Target's recent decision to sell t-shirts to benefit the Family Equality Council, a gay rights group, has generated predictable criticism from increasingly irrelevant (but consistently shrill) anti-gay marriage opponents.
Target, headquartered in Minneapolis, has faced criticism from Minnesota for Marriage, an activist group supporting a state constitutional amendment to ban gay marriage. But two years ago, the company donated to a conservative group that supported Republican gubernatorial candidate Tom Emmers, an opponent of gay marriage. What changed?
Target realized that tolerance was good for business.
Look at JC Penney. In January, the retail giant announced Ellen DeGeneres would be its new spokesperson. One Million Moms, an anti-gay group, called on JC Penney customers to boycott the stores because DeGeneres is a lesbian. JC Penney firmly stood behind DeGeneres. The company also began including pictures of gay couples in its advertisements. The decision became an integral part of the company's turnaround strategy. JC Penney gained a real competitive advantage over its retail rival, Kohl's. According to Business Insider, every time One Million Moms protested JC Penney's support of gay couples (such as its adorable Father's Day ad), the positive perception of the company increased.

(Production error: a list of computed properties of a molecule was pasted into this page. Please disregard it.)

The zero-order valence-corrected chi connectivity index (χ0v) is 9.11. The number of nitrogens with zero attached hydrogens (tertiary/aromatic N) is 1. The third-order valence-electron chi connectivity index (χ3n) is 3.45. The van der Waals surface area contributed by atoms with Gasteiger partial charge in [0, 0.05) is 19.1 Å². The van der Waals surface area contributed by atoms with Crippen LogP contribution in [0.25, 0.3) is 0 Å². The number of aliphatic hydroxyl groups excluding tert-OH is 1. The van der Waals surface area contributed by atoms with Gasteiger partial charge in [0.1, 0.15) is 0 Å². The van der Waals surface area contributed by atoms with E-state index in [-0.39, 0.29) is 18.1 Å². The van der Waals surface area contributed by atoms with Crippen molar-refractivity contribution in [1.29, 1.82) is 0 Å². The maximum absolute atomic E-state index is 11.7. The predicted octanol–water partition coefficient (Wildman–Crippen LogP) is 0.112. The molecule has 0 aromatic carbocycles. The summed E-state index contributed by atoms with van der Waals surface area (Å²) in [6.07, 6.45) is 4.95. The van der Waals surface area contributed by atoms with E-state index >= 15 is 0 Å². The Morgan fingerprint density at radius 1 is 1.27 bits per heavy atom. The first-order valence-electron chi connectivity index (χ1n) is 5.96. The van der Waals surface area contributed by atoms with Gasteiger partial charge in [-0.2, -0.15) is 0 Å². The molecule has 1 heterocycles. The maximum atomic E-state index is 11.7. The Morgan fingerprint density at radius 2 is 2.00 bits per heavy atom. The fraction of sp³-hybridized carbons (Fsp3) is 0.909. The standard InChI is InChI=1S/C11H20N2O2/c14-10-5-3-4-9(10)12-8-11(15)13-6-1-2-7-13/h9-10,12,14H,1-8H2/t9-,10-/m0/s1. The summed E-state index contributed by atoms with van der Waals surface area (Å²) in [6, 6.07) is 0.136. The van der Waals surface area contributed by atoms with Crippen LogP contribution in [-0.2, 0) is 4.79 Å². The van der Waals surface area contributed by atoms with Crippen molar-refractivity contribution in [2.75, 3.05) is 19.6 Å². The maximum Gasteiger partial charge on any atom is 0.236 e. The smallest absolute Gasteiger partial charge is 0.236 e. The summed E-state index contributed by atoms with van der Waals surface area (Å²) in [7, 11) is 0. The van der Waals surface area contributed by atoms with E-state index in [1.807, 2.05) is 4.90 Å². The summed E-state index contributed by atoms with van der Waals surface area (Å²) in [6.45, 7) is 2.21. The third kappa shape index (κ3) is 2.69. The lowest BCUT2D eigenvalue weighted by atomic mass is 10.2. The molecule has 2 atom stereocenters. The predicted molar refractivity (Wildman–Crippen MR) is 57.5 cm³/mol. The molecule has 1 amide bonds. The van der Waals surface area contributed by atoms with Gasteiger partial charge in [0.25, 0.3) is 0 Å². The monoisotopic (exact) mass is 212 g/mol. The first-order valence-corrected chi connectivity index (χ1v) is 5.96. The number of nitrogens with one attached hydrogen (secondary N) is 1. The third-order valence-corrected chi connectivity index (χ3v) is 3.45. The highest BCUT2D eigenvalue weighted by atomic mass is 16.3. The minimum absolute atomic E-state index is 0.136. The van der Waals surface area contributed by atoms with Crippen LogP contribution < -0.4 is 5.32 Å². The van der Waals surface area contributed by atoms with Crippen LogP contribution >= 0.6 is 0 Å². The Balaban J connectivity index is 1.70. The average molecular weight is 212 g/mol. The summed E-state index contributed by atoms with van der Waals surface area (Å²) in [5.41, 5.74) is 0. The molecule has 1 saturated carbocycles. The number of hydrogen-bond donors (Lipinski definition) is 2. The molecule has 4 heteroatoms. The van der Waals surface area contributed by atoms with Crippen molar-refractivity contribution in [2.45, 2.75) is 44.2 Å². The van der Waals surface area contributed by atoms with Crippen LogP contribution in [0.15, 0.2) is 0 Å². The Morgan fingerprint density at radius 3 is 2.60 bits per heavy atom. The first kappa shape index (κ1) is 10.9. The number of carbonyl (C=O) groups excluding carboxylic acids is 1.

But is this a good thing? Yes and no. If a company can do well by doing good, that's awesome. Featuring gay families in ads will help increase awareness and tolerance of different kinds of families.
However, support for basic human dignity should never be dependent on profitability. Do you see any major companies vocally supporting the transgender community? We should applaud companies for being on the right side of history. We should also recognize that the companies are not driving social change as much as they reflect change that has already occurred due to the efforts of courageous people who were willing to voice an unpopular opinion.